Our foremost concern is for your safety while you are in the Arboretum. Minnesota does not have many outdoor hazards, but there are still some issues to be aware of while you are enjoying the out of doors.
While Northfield is generally considered to be a safe area, and we have very few reports of Arboretum users being harassed or harmed, we encourage you to always be aware of your surroundings and take precautions to ensure your personal safety. The Arboretum is open to the public and there are no emergency telephones once you get away from the main part of campus. We encourage you to walk/run with a partner and carry a cell phone. Any suspicious activity should be reported to campus security (507-222-4444) or call 911 if an emergency.
Severe storms/Tornados: Spring is the most likely time to encounter severe thunderstorms or tornados, but they can happen any time of year. We encourage you to sign up for cell phone text messages regarding campus emergencies, available through Campus Security. You should also be aware of the severe weather sirens that will be activated if a tornado is detected nearby. The sirens will emit a 3-5 minute steady blast and repeat the blast if necessary. These sirens are tested the first Wednesday of every month at noon. If you hear the sirens or receive a text message about severe weather you should seek shelter immediately. There is no safe place out of doors during a lightning storm so you are strongly encouraged to seek indoor shelter. If you are outside and hear thunder the only way to significantly reduce your risk of becoming a lightning causality is to get inside a building or a hard-topped vehicle as fast as you can. If you are too far from a building to seek indoor shelter during a thunder storm avoid open areas and stay away from isolated tall trees, towers, or utility poles. If a tornado is spotted, and you cannot get to indoor shelter, you should look for a low area such as a ditch, away from trees if possible. Lay flat in the low area, cover your head with your arms, and wait for the tornado to pass. Learn more about outdoor weather safety from the National Weather Service.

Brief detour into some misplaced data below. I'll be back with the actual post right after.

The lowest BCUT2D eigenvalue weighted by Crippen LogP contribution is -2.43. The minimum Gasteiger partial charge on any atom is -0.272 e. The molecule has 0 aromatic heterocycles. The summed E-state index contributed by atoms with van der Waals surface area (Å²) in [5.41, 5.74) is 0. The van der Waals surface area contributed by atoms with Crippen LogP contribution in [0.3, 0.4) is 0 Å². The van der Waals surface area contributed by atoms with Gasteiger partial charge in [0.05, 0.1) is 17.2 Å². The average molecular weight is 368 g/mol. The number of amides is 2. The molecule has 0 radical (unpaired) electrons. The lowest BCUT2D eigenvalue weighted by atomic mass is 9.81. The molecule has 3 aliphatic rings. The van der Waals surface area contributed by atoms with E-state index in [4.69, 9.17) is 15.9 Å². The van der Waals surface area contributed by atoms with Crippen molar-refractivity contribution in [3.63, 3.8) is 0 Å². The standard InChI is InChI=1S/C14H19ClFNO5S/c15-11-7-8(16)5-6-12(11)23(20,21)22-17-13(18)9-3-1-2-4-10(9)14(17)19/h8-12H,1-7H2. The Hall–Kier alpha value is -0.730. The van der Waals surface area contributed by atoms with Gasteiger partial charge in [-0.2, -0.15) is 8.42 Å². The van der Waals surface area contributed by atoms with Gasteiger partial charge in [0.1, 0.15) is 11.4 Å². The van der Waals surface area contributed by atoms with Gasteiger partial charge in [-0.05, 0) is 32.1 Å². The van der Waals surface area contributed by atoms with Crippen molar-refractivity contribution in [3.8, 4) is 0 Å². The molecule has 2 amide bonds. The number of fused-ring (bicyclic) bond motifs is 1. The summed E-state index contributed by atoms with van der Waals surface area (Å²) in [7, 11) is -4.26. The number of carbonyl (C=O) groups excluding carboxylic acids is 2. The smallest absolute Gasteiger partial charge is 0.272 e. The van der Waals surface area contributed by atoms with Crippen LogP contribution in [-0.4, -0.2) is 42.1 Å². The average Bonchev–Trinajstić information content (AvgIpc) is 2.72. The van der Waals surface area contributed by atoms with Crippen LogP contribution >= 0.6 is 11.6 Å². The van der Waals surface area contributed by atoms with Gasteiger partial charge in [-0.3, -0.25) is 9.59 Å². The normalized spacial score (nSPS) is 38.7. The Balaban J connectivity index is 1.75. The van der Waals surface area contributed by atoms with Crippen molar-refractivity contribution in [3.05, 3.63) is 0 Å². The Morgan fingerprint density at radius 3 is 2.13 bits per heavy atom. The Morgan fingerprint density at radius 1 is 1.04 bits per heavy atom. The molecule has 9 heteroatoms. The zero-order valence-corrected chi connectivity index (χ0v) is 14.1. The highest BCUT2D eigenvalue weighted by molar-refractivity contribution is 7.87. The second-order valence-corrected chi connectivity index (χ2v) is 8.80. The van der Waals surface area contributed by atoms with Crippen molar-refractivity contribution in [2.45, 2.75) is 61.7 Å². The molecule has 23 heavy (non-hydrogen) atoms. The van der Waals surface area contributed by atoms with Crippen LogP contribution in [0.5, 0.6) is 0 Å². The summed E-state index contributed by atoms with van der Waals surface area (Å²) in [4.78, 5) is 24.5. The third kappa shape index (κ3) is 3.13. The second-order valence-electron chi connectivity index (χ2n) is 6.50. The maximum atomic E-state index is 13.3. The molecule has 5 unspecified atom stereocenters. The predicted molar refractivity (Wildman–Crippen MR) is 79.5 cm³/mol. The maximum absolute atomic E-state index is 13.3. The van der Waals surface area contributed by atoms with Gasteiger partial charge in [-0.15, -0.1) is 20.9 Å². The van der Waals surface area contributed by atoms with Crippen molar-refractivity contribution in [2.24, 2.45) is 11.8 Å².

Typical Minnesota winters can be quite cold and if you plan to spend much time out of doors you should become familiar with clothing options to stay warm and dry. Frostbite and hypothermia are real hazards that can be easily avoided especially if you wear layers that keep you dry and protect your skin from exposure to the cold by wearing the right clothing. Learn more about smart weather dressing and winter sports basics through Recreational Equipment, Inc. and the signs of frostbite or hypothermia.
Cannon River – Normal conditions -The Cannon River is a great place to canoe, kayak, float or fish. During all of these activities it is highly recommended that you wear water sandals or some sort of footwear to avoid foot injury. In addition to sharp clam shells (we have a type called the “heel splitter” for good reason) it is not uncommon to find rusty tin cans, broken glass and fishing lures. We also recommend that you avoid ingesting the water, and don’t venture in if you have open cuts.
Cannon River – Flood conditions – While the Cannon River may seem like a sleepy shallow river most of the time, flood conditions can turn it into a raging torrent. The floods of September 2010 were so extreme that the track and West Gym fields were flooded and most of the bridges in downtown Northfield were closed to traffic. While most floods are not that extreme, the river can become dangerous any time of year if there have been heavy rains. During floods boating and swimming in the river can be very dangerous and is not advised. The Minnesota Department of Natural Resources maintains information on river conditions.
While southern Minnesota does not have large animals like wolves or bears to be concerned about, we do have small animals that can cause problems. Most of these can be easily avoided if you know what to watch for. Listed below, in order of size, are animals that might cause you trouble.